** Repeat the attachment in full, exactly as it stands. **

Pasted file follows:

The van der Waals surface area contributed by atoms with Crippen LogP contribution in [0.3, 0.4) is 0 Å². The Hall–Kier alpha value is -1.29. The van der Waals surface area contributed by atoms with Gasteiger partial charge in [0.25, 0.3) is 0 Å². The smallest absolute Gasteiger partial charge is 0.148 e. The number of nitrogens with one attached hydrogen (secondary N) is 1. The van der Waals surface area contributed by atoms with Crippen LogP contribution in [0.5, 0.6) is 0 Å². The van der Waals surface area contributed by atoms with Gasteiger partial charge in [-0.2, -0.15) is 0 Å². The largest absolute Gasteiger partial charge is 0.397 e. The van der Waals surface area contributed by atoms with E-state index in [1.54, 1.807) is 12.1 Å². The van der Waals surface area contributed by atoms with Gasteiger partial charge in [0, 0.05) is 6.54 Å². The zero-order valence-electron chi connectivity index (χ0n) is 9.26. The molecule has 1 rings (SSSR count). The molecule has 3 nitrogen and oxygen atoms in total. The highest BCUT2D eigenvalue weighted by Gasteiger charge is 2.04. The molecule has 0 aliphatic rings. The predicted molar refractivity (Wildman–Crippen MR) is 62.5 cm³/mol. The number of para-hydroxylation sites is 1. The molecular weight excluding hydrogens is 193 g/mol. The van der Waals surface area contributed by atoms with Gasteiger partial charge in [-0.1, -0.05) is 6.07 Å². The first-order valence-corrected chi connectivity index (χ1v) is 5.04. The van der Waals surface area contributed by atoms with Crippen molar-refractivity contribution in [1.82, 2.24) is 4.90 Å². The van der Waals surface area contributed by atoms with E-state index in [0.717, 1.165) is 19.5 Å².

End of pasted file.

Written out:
The van der Waals surface area contributed by atoms with Crippen LogP contribution in [0.3, 0.4) is 0 Å². The Hall–Kier alpha value is -1.29. The van der Waals surface area contributed by atoms with Gasteiger partial charge in [0.25, 0.3) is 0 Å². The smallest absolute Gasteiger partial charge is 0.148 e. The number of nitrogens with one attached hydrogen (secondary N) is 1. The van der Waals surface area contributed by atoms with Crippen LogP contribution in [0.5, 0.6) is 0 Å². The van der Waals surface area contributed by atoms with Gasteiger partial charge in [-0.2, -0.15) is 0 Å². The largest absolute Gasteiger partial charge is 0.397 e. The van der Waals surface area contributed by atoms with E-state index in [1.54, 1.807) is 12.1 Å². The van der Waals surface area contributed by atoms with Gasteiger partial charge in [0, 0.05) is 6.54 Å². The zero-order valence-electron chi connectivity index (χ0n) is 9.26. The molecule has 1 rings (SSSR count). The molecule has 3 nitrogen and oxygen atoms in total. The highest BCUT2D eigenvalue weighted by Gasteiger charge is 2.04. The molecule has 0 aliphatic rings. The predicted molar refractivity (Wildman–Crippen MR) is 62.5 cm³/mol. The number of para-hydroxylation sites is 1. The molecular weight excluding hydrogens is 193 g/mol. The van der Waals surface area contributed by atoms with Gasteiger partial charge in [-0.1, -0.05) is 6.07 Å². The first-order valence-corrected chi connectivity index (χ1v) is 5.04. The van der Waals surface area contributed by atoms with Crippen molar-refractivity contribution in [1.82, 2.24) is 4.90 Å². The van der Waals surface area contributed by atoms with E-state index in [0.717, 1.165) is 19.5 Å².